Lichens as Bioindicators of Air Quality
Bennett, James P. .
23 Years of Lichen Elemental Analysis Studies in Great Lakes National Parks.
SINCE 1983, lichens have been sampled for elemental analyses in 13 national parks and other natural areas in four states in the Great Lakes region. Eleven species have been sampled at 166 localities as part of 37 park by year combinations. Concentration data on 29 elements, plus ash content, numbering over 35,000 data points will soon be available on the internet, as part of a larger database on lichen element data from national parks throughout the U. S. Analyses of the data have revealed patterns in space, time, by species, by thallus type, and by element. Notable among these is a significant 70% decline in Pb in the region during the period; and a small, but non-significant increase in S. Spatially, soil elements are higher in the Minnesota areas than in Wisconsin and Michigan, and Cu, Hg, Pb, S and Zn are higher in Michigan and Wisconsin than in Minnesota. This supports a hypothesis that soiling is upwind in the west, and pollutants are upwind in the east. All but one element were significantly higher in foliose species compared to fruticose species, with only Na being slightly higher in fruticose species. This appears to be due to the high affinities Hypogymnia physodes and Parmelia sulcata have for many elements, including Al, Ba, Ca, Cd, Co, Cu, Fe, K, Mg, Mn, Ni, P, Pb, S and Zn. Variation among species appears to be greater than variation geographically, suggesting that regional patterns are less important than species variability.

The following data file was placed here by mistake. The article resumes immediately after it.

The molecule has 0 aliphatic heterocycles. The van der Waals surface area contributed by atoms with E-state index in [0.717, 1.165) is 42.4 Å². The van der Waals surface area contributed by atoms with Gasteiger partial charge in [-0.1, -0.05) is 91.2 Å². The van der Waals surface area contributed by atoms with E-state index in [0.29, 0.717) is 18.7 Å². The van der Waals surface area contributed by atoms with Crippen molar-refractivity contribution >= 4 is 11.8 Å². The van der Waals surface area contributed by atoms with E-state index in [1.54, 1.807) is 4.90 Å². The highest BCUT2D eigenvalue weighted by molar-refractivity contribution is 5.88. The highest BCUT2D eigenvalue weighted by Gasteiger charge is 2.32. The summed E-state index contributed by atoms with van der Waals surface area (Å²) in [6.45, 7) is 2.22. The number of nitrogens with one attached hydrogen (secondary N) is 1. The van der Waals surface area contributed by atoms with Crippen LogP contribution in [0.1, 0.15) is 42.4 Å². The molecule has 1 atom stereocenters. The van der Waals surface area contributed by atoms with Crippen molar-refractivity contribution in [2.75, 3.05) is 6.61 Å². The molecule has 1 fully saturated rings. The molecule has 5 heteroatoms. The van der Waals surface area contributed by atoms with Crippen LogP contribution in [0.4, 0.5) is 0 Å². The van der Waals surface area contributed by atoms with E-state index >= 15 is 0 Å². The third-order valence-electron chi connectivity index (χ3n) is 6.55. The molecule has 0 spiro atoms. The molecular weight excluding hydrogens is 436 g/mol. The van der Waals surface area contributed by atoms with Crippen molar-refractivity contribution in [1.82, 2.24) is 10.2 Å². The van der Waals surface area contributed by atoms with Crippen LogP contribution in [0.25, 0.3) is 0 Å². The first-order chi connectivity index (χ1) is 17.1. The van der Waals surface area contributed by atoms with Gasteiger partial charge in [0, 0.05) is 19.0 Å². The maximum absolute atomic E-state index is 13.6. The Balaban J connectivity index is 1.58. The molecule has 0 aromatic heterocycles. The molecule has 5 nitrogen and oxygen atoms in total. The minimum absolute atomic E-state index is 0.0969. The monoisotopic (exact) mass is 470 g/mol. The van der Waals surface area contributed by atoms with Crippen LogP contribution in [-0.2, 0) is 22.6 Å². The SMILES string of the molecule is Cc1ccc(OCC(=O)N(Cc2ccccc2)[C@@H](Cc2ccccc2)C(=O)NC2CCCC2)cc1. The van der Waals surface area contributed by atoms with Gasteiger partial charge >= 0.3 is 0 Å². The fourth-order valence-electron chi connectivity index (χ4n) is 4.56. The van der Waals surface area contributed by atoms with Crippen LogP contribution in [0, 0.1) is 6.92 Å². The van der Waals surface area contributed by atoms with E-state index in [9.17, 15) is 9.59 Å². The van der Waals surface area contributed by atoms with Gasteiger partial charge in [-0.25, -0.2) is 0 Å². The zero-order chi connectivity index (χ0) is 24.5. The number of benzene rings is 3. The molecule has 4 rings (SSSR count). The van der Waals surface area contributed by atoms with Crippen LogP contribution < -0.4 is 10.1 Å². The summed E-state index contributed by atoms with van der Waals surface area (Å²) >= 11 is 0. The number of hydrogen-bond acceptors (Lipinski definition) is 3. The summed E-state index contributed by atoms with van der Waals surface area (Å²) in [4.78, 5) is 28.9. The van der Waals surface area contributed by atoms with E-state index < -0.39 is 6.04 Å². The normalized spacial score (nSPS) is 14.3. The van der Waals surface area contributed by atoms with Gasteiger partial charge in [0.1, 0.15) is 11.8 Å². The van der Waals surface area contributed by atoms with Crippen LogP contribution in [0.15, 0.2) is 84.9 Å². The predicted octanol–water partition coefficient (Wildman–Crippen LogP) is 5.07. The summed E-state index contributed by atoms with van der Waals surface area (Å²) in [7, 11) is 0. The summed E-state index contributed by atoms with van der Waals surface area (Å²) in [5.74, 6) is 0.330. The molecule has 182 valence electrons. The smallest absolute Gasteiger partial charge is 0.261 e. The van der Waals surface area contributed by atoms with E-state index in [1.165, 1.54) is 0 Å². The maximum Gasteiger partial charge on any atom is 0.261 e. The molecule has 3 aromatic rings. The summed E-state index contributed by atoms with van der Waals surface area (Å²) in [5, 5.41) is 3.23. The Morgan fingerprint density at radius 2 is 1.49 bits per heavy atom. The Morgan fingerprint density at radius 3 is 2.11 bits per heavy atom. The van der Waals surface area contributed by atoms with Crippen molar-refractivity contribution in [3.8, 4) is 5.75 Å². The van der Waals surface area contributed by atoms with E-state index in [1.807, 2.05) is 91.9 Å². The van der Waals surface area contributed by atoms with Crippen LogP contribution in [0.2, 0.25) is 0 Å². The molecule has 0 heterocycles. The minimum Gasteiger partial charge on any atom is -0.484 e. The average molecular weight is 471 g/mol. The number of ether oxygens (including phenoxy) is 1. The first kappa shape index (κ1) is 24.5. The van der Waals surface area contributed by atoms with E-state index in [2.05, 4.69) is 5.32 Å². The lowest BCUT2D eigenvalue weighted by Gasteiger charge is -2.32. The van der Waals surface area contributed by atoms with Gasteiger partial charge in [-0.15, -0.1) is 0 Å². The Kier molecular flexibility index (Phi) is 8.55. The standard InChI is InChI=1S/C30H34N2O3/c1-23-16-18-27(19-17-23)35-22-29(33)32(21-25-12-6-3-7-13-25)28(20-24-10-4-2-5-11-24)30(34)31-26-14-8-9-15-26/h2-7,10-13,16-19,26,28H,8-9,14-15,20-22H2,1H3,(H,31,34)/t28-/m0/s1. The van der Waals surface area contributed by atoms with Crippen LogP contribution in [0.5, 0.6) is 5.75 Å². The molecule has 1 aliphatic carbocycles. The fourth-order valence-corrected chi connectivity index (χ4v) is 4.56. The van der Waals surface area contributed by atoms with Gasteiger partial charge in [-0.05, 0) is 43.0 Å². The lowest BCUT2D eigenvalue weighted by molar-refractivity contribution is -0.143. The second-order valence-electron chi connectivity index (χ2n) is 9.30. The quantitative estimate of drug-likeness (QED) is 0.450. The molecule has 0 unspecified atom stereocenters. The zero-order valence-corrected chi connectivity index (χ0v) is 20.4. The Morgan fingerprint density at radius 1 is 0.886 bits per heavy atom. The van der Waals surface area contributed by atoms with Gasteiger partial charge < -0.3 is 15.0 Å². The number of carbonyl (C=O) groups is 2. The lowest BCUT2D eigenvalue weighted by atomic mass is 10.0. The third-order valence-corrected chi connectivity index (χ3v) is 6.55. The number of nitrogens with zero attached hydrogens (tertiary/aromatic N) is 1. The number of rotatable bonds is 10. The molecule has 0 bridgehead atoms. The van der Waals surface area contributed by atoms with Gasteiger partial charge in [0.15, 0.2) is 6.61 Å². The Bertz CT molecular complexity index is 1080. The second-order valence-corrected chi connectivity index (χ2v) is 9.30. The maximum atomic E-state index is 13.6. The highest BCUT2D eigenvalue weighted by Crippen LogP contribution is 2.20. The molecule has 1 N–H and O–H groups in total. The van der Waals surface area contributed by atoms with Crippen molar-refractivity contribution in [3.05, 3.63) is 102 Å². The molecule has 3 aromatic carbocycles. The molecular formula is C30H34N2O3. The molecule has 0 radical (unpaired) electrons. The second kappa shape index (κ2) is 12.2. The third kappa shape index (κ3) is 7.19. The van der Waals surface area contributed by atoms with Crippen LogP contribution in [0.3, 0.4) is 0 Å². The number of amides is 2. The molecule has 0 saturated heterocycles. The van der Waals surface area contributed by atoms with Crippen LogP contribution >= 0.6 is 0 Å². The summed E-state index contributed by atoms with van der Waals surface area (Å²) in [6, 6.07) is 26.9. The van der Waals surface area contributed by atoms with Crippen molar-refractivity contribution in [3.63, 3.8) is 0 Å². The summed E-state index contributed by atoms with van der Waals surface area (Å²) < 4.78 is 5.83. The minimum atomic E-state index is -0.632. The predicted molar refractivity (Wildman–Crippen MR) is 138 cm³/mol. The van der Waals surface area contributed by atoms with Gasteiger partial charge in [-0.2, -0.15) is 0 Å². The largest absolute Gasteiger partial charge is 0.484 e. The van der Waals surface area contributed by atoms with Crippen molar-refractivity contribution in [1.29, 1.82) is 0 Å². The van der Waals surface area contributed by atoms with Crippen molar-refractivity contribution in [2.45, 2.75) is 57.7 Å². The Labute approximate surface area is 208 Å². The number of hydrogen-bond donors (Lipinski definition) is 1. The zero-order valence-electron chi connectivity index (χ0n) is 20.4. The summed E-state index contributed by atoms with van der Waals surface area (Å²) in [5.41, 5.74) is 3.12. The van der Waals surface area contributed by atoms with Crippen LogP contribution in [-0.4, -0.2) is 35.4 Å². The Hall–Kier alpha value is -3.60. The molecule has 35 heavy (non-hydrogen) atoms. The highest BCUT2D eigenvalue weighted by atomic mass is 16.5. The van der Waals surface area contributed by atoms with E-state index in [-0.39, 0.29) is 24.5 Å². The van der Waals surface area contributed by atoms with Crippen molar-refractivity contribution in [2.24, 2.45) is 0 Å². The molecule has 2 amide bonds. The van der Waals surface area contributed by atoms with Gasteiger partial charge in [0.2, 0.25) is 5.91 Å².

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1 - University of Wisconsin, Institute for Environmental Studies, 445 Henry Mall, Madison, Wisconsin, 53706, USA
Great Lakes region
Presentation Type: Symposium or Colloquium Presentation
Date: Tuesday, August 1st, 2006
Time: 10:45 AM